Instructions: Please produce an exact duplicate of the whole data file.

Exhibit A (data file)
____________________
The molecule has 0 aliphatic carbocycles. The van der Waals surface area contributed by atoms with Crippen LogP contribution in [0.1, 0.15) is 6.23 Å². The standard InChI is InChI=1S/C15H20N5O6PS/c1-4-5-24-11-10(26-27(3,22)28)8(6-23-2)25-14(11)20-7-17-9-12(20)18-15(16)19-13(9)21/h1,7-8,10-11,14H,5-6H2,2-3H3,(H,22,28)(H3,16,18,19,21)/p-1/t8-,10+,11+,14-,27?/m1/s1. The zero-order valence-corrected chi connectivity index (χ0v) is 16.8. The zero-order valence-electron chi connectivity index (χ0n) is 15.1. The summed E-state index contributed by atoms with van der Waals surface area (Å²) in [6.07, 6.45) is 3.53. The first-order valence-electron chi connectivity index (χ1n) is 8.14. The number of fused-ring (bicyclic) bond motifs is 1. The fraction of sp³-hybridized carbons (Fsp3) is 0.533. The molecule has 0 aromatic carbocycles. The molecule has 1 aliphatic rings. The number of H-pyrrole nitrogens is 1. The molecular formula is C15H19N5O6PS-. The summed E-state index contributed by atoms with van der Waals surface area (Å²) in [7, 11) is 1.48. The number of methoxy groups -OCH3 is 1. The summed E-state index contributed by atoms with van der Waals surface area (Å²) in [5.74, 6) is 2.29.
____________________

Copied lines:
The molecule has 0 aliphatic carbocycles. The van der Waals surface area contributed by atoms with Crippen LogP contribution in [0.1, 0.15) is 6.23 Å². The standard InChI is InChI=1S/C15H20N5O6PS/c1-4-5-24-11-10(26-27(3,22)28)8(6-23-2)25-14(11)20-7-17-9-12(20)18-15(16)19-13(9)21/h1,7-8,10-11,14H,5-6H2,2-3H3,(H,22,28)(H3,16,18,19,21)/p-1/t8-,10+,11+,14-,27?/m1/s1. The zero-order valence-corrected chi connectivity index (χ0v) is 16.8. The zero-order valence-electron chi connectivity index (χ0n) is 15.1. The summed E-state index contributed by atoms with van der Waals surface area (Å²) in [6.07, 6.45) is 3.53. The first-order valence-electron chi connectivity index (χ1n) is 8.14. The number of fused-ring (bicyclic) bond motifs is 1. The fraction of sp³-hybridized carbons (Fsp3) is 0.533. The molecule has 0 aromatic carbocycles. The molecule has 1 aliphatic rings. The number of H-pyrrole nitrogens is 1. The molecular formula is C15H19N5O6PS-. The summed E-state index contributed by atoms with van der Waals surface area (Å²) in [7, 11) is 1.48. The number of methoxy groups -OCH3 is 1. The summed E-state index contributed by atoms with van der Waals surface area (Å²) in [5.74, 6) is 2.29.